THEY say that behind every great man there is a strong woman.
Never perhaps was that belief truer than with eminent physicist Niels Bohr, the celebrated Danish scientist at the centre of Michael Frayn’s story of wartime suspicion, human brilliance and tested friendship.
It sees Barbara Flynn – Gertrude in the Crucible’s hit 2010 production of Hamlet – return as Bohr’s wife Margrethe in the production which opened last night and is running at The Lyceum until March 10.
“Everyone seems to think it’s only about physics and therefore inaccessible,” says Barbara, who stars alongside Henry Goodman as Niels and Spooks’ Geoffrey Streatfield as Werner Heisenberg, the young genius who returns to Bohr amid the race to create an atomic weapon following a spell in Nazi Germany.
“It’s about the uncertainty of the time the play is concerned with; why Heisenberg came back in the middle of the war at great risk to himself into a situation where they are under German occupation.
“It’s the uncertainty of his motives; what he was going to say. Everything is unclear, up for grabs. There’s the uncertainty of whether he was making a bomb for Hitler or not; the uncertainty whether anyone could actually make a bomb.”
Although phrases like quantum mechanics may have many scratching their heads, Frayn goes beyond to find the human factor in a real event that mattered to mankind.
“Bohr always appears to be the good man but he did have his flaws. There’s no question the marriage was very close. Margrethe was a brilliantly sociable person and, while not a physicist, bright enough to pull them back to earth. Also she’s the human touch here declaring ‘You did it for that reason’.”
Based on real-life events, Copenhagen explores the uncertainty of the past and the inevitability of the future via three people meeting for the final time in an era of heightened professional and personal tension.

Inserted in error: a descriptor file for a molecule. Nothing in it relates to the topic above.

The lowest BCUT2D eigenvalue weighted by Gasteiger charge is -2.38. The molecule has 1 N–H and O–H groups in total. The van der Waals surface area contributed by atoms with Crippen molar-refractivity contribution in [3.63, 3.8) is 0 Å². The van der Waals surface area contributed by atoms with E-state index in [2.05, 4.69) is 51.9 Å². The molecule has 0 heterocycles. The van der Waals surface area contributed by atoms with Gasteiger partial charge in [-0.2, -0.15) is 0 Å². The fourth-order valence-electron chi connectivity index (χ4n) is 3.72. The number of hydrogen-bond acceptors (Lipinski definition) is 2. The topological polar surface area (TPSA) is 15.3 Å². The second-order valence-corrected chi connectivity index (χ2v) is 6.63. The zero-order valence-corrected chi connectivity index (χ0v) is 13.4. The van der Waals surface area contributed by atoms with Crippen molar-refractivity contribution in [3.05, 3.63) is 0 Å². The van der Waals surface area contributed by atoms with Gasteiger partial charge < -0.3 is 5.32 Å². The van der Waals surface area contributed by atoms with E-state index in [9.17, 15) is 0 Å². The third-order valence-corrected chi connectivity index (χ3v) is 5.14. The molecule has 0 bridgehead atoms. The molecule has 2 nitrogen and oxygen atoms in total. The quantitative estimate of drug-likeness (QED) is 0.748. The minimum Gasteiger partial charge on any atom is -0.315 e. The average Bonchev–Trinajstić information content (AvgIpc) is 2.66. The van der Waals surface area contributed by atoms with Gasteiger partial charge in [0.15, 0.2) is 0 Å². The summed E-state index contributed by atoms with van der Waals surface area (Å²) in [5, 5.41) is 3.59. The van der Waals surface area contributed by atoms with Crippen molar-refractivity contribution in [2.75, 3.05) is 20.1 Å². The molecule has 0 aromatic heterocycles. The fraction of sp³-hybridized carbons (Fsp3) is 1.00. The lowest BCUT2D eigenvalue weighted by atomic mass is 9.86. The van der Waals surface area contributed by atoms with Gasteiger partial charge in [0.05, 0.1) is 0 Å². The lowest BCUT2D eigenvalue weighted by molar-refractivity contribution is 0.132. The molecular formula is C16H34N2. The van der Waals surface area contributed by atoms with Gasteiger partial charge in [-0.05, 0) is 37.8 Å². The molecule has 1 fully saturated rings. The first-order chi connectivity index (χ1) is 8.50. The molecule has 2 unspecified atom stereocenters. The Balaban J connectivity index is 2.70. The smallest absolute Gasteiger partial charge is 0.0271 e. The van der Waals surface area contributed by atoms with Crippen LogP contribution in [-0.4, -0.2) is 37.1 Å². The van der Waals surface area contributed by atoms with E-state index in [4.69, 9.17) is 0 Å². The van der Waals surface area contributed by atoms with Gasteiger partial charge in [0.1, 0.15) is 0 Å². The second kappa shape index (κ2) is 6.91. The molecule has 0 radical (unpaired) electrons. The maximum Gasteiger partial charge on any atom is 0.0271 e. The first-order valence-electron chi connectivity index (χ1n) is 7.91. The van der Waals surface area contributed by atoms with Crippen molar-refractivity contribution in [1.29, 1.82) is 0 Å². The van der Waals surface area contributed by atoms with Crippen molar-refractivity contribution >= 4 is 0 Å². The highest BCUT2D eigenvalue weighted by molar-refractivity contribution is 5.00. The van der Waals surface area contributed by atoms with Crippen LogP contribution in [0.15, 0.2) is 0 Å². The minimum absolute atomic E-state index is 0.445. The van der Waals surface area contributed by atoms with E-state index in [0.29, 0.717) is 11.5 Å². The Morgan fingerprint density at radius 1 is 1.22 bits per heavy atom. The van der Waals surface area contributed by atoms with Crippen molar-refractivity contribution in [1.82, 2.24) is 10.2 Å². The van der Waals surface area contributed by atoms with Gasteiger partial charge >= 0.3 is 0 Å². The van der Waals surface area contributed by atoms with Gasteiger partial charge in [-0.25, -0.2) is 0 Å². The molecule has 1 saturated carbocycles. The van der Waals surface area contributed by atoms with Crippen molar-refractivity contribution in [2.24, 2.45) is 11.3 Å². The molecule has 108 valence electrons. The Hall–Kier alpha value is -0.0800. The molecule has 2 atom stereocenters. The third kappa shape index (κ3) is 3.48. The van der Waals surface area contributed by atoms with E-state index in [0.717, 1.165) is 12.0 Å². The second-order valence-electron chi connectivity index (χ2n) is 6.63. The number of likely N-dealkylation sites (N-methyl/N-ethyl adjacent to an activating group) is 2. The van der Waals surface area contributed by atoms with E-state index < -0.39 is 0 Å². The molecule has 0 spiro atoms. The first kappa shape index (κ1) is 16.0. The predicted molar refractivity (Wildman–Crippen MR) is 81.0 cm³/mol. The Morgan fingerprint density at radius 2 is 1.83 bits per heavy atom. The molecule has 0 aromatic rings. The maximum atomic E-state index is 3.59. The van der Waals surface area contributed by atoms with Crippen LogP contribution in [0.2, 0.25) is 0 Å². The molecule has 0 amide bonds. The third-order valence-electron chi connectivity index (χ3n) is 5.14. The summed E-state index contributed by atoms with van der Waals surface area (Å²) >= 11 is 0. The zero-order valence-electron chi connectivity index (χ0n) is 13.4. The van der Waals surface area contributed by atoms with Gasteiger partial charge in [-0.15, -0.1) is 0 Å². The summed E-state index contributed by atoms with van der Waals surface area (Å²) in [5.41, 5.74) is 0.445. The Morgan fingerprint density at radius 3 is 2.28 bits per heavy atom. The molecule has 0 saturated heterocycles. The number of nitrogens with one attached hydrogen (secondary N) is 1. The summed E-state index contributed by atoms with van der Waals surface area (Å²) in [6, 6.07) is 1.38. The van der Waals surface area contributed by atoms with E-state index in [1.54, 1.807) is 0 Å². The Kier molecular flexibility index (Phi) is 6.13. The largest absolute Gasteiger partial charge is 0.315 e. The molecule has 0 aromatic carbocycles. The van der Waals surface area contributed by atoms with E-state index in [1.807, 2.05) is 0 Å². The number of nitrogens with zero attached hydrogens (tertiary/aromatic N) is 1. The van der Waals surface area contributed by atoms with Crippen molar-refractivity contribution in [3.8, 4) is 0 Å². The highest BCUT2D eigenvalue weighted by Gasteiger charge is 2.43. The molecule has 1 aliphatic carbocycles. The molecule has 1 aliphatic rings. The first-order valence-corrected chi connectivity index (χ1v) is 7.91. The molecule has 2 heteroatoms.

So while popular belief may be that scientists are cold and pragmatic, Barbara denies David Grindley (Journey’s End) is directing a play about ‘robots’.
“I’m married to a scientist,” says the actress, producing copies of photos of Bohr and his wife looking like any other wife and husband.
“Margrethe was exceptionally giving and protective, watchful.
“Through all this uncertainty she watches and takes part and they include her because she is a wonderful sounding board.
“She is the connection – a bridge to the audience. She’s the one who clues the audience in and breaks down the physics when it becomes too intense in the play.
“And they were very comfortable with each other. Frayn gives her an edge that history tells us wasn’t apparent, but if Margrethe wasn’t in the play you wouldn’t have one because you can’t simply have two people.
“I’ve never seen her played as I see her because there is an edge and an intelligence. She’s not adjunct.”
First at the Crucible in 1975 in a Studio play called Sorry, Barbara remains in awe of John Simms’ Hamlet and is clearly pleased to be back bringing life to one of Frayn’s tougher, yet more surprising works.
“Frayn is writing about the person,” adds the actress who has starred in countless TV and stage shows. “But he also gets his own philosophy into the play brilliantly and it’s not beyond understanding.”